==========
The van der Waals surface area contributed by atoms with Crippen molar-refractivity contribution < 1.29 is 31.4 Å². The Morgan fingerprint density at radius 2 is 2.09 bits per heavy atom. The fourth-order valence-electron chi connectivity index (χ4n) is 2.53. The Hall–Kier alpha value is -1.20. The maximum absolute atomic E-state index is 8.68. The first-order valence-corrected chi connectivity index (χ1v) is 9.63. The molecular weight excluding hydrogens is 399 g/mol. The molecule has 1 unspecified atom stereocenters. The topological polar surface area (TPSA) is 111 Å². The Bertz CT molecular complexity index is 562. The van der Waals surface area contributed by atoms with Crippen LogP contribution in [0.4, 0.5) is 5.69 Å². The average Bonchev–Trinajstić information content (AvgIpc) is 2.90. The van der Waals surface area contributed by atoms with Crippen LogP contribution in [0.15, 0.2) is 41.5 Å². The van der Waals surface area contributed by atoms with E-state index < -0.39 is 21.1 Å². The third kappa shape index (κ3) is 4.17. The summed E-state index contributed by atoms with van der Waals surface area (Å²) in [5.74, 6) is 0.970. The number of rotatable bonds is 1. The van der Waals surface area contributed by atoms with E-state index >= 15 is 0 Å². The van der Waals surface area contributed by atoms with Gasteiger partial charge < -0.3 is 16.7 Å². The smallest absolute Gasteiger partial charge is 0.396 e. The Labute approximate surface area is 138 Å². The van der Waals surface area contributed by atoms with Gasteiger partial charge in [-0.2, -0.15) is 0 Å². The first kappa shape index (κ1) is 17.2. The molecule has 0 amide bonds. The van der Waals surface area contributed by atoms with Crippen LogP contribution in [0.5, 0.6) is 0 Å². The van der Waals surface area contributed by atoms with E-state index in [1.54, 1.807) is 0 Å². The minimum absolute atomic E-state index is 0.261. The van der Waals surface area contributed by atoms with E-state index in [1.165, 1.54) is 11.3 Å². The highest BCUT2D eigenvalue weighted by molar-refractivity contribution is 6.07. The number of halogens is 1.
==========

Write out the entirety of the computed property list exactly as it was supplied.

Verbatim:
The van der Waals surface area contributed by atoms with Crippen molar-refractivity contribution < 1.29 is 31.4 Å². The Morgan fingerprint density at radius 2 is 2.09 bits per heavy atom. The fourth-order valence-electron chi connectivity index (χ4n) is 2.53. The Hall–Kier alpha value is -1.20. The maximum absolute atomic E-state index is 8.68. The first-order valence-corrected chi connectivity index (χ1v) is 9.63. The molecular weight excluding hydrogens is 399 g/mol. The molecule has 1 unspecified atom stereocenters. The topological polar surface area (TPSA) is 111 Å². The Bertz CT molecular complexity index is 562. The van der Waals surface area contributed by atoms with Crippen LogP contribution in [0.4, 0.5) is 5.69 Å². The average Bonchev–Trinajstić information content (AvgIpc) is 2.90. The van der Waals surface area contributed by atoms with Crippen LogP contribution in [0.15, 0.2) is 41.5 Å². The van der Waals surface area contributed by atoms with E-state index < -0.39 is 21.1 Å². The third kappa shape index (κ3) is 4.17. The summed E-state index contributed by atoms with van der Waals surface area (Å²) in [5.74, 6) is 0.970. The number of rotatable bonds is 1. The van der Waals surface area contributed by atoms with E-state index >= 15 is 0 Å². The van der Waals surface area contributed by atoms with Gasteiger partial charge < -0.3 is 16.7 Å². The smallest absolute Gasteiger partial charge is 0.396 e. The Labute approximate surface area is 138 Å². The van der Waals surface area contributed by atoms with Gasteiger partial charge in [-0.2, -0.15) is 0 Å². The first kappa shape index (κ1) is 17.2. The molecule has 0 amide bonds. The van der Waals surface area contributed by atoms with Crippen LogP contribution in [0.5, 0.6) is 0 Å². The van der Waals surface area contributed by atoms with E-state index in [1.54, 1.807) is 0 Å². The minimum absolute atomic E-state index is 0.261. The van der Waals surface area contributed by atoms with E-state index in [1.165, 1.54) is 11.3 Å². The highest BCUT2D eigenvalue weighted by molar-refractivity contribution is 6.07. The number of halogens is 1.